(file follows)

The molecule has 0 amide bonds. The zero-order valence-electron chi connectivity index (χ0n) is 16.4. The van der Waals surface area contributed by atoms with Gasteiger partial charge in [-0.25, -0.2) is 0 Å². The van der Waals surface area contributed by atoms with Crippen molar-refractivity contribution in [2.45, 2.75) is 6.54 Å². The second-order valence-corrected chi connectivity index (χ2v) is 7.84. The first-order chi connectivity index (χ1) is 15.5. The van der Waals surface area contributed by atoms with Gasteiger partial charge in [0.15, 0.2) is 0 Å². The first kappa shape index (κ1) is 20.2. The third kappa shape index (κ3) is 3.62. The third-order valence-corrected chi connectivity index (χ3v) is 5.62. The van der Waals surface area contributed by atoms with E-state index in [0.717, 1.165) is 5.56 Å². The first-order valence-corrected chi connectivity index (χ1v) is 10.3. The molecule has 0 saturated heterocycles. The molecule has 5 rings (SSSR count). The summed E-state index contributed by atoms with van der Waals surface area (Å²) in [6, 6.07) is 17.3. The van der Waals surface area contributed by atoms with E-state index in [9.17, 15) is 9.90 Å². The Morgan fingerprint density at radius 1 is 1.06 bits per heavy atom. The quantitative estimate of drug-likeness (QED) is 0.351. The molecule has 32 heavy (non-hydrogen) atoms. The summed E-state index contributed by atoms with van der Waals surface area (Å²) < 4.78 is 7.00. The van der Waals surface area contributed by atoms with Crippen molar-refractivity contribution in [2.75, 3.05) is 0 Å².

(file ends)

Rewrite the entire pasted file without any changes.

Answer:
The molecule has 0 amide bonds. The zero-order valence-electron chi connectivity index (χ0n) is 16.4. The van der Waals surface area contributed by atoms with Gasteiger partial charge in [-0.25, -0.2) is 0 Å². The van der Waals surface area contributed by atoms with Crippen molar-refractivity contribution in [2.45, 2.75) is 6.54 Å². The second-order valence-corrected chi connectivity index (χ2v) is 7.84. The first-order chi connectivity index (χ1) is 15.5. The van der Waals surface area contributed by atoms with Gasteiger partial charge in [0.15, 0.2) is 0 Å². The first kappa shape index (κ1) is 20.2. The third kappa shape index (κ3) is 3.62. The third-order valence-corrected chi connectivity index (χ3v) is 5.62. The van der Waals surface area contributed by atoms with E-state index in [0.717, 1.165) is 5.56 Å². The first-order valence-corrected chi connectivity index (χ1v) is 10.3. The molecule has 0 saturated heterocycles. The molecule has 5 rings (SSSR count). The summed E-state index contributed by atoms with van der Waals surface area (Å²) in [6, 6.07) is 17.3. The van der Waals surface area contributed by atoms with E-state index in [9.17, 15) is 9.90 Å². The Morgan fingerprint density at radius 1 is 1.06 bits per heavy atom. The quantitative estimate of drug-likeness (QED) is 0.351. The molecule has 32 heavy (non-hydrogen) atoms. The summed E-state index contributed by atoms with van der Waals surface area (Å²) < 4.78 is 7.00. The van der Waals surface area contributed by atoms with Crippen molar-refractivity contribution in [2.75, 3.05) is 0 Å².